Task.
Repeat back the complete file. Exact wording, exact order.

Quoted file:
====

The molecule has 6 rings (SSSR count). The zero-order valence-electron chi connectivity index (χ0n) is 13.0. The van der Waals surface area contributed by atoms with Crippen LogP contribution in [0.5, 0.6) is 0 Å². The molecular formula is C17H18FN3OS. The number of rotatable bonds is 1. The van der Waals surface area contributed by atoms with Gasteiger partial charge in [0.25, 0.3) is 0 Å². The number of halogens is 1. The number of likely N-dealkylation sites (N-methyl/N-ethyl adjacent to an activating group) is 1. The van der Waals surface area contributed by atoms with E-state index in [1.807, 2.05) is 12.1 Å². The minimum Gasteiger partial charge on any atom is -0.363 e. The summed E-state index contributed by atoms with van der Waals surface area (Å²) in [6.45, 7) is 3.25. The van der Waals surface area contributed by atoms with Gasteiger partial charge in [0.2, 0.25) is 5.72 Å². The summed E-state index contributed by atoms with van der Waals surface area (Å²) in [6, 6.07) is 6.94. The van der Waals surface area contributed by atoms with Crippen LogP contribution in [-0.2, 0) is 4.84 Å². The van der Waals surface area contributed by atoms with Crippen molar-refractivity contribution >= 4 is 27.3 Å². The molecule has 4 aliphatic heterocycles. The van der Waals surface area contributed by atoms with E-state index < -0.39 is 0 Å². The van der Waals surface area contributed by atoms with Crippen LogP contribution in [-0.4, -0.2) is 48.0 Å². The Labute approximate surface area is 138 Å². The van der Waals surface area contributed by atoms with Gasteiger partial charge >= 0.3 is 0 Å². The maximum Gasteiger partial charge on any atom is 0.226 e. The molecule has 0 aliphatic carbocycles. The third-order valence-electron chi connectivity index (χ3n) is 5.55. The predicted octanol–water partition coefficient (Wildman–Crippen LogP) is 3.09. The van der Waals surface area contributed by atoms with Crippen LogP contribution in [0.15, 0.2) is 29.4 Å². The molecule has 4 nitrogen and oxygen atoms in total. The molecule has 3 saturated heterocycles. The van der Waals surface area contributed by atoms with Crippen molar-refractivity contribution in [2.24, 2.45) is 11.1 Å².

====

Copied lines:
The molecule has 6 rings (SSSR count). The zero-order valence-electron chi connectivity index (χ0n) is 13.0. The van der Waals surface area contributed by atoms with Crippen LogP contribution in [0.5, 0.6) is 0 Å². The molecular formula is C17H18FN3OS. The number of rotatable bonds is 1. The van der Waals surface area contributed by atoms with Gasteiger partial charge in [0.25, 0.3) is 0 Å². The number of halogens is 1. The number of likely N-dealkylation sites (N-methyl/N-ethyl adjacent to an activating group) is 1. The van der Waals surface area contributed by atoms with E-state index in [1.807, 2.05) is 12.1 Å². The minimum Gasteiger partial charge on any atom is -0.363 e. The summed E-state index contributed by atoms with van der Waals surface area (Å²) in [6.45, 7) is 3.25. The van der Waals surface area contributed by atoms with Gasteiger partial charge in [0.2, 0.25) is 5.72 Å². The summed E-state index contributed by atoms with van der Waals surface area (Å²) in [6, 6.07) is 6.94. The van der Waals surface area contributed by atoms with Crippen LogP contribution in [-0.2, 0) is 4.84 Å². The van der Waals surface area contributed by atoms with Crippen molar-refractivity contribution >= 4 is 27.3 Å². The molecule has 4 aliphatic heterocycles. The van der Waals surface area contributed by atoms with E-state index < -0.39 is 0 Å². The van der Waals surface area contributed by atoms with Crippen LogP contribution in [-0.4, -0.2) is 48.0 Å². The Labute approximate surface area is 138 Å². The van der Waals surface area contributed by atoms with Gasteiger partial charge >= 0.3 is 0 Å². The maximum Gasteiger partial charge on any atom is 0.226 e. The molecule has 0 aliphatic carbocycles. The third-order valence-electron chi connectivity index (χ3n) is 5.55. The predicted octanol–water partition coefficient (Wildman–Crippen LogP) is 3.09. The van der Waals surface area contributed by atoms with Crippen LogP contribution in [0.15, 0.2) is 29.4 Å². The molecule has 4 nitrogen and oxygen atoms in total. The molecule has 3 saturated heterocycles. The van der Waals surface area contributed by atoms with Crippen molar-refractivity contribution in [2.24, 2.45) is 11.1 Å².